After the recent incidents of corporate fraud compounded by one of the worst periods of economic turbulence, there is a need to improve the levels of assurance provided over business activities. The need for internal audit, a profession dedicated to providing assurance, is greater than ever, and internal auditors’ role is taking centre-stage within organisations. These demands have created significant pressure on internal auditors to re-evaluate their approach and methods for evaluation.
Traditionally, the internal audit processes involved a cyclical auditing approach where, having performed an assessment of a process at a particular point in time, reliance is placed on the presumed effectiveness of the process throughout a period, backed by some limited compliance and substantive testing.
Today, the profession is faced with higher costs and longer timelines to provide the required level of assurance, as auditors need to examine the existence and effectiveness of controls in key transactions covering larger periods.
How can internal audit achieve this higher level of assurance? The answer lies in data analytics technology. Comprehensive transactional analysis identifies and reduces instances of fraud/error and increase efficiency of the audit process and, most importantly, provides direct benefits to the bottom-line of an organisation.
Take the case of this telecom giant, which was facing issues with its procurement transactions after it ramped up its cellular tower capacity. This involved both procurement of material, labour and other services from vendors across the country, creating a large volume of procurement transactions to review in a limited timeframe.
Completing this mammoth task in a stipulated timeline was done by deploying data analytics which enabled collation, comparison and verification of transactions across the country for reasonableness and pricing. Designing a batch of standard analytic rules to apply on the entire transaction set helped in identifying critical and high-risk transactions for detailed review. This method enabled easy identification of price mismatch, PO splitting to subvert the approval system and excess procurement of material, which could have been missed following the traditional method.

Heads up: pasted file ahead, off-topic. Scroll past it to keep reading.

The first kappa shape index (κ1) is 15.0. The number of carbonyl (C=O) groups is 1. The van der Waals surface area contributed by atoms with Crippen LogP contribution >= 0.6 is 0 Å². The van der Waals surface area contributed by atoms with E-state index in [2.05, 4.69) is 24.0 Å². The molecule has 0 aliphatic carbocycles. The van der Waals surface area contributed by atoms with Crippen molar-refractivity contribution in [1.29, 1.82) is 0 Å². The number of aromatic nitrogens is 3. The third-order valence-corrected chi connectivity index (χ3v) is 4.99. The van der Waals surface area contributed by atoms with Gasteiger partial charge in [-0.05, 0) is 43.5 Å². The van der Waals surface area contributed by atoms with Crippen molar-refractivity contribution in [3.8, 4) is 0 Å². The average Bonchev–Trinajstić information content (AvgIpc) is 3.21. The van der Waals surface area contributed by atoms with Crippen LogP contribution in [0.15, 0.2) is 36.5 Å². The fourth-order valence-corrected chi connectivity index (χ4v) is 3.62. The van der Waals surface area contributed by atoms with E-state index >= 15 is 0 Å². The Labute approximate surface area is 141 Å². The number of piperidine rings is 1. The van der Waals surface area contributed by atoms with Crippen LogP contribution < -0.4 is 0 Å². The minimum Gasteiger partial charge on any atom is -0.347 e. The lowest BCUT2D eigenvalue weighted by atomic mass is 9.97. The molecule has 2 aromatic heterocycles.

In another interesting case, a software company that employed more than hundred-thousand people worldwide ran a very large payroll system and implemented a new payroll system. On a closer look at the payroll transactions of the company by deploying data analytics, internal auditors were able to compare payroll processed to attendance and time records of employees for the entire payroll.
A system flaw was detected which made the system pay out? employees for an additional month after they resigned. This helped address a gap which could have resulted in wrong payouts in millions of rupees for the company. While there is a compelling case of deploying analytics, there exists a gap between the widely-accepted ideal and real-world execution. What is preventing audit from more widespread use of analytics? Successfully incorporating analytics into the audit process takes time, skills and resources. The approach requires appropriate technology. However, successful use of analytics is clearly not just about technology: the people and process aspects are equally critical.
With the advent of low-cost computing and data storage, analytics has reached its golden age. Today corporates depend on data analytics for making management decisions and controlling business processes.
Inventory levels, supply chain and transport routing methods are all results of analytics.
There is, therefore, a definite case for inclusion of larger portions of analytics into internal audit programmes. With greater reliance placed in technology and analytic tools, demand for such assurance is set to increase.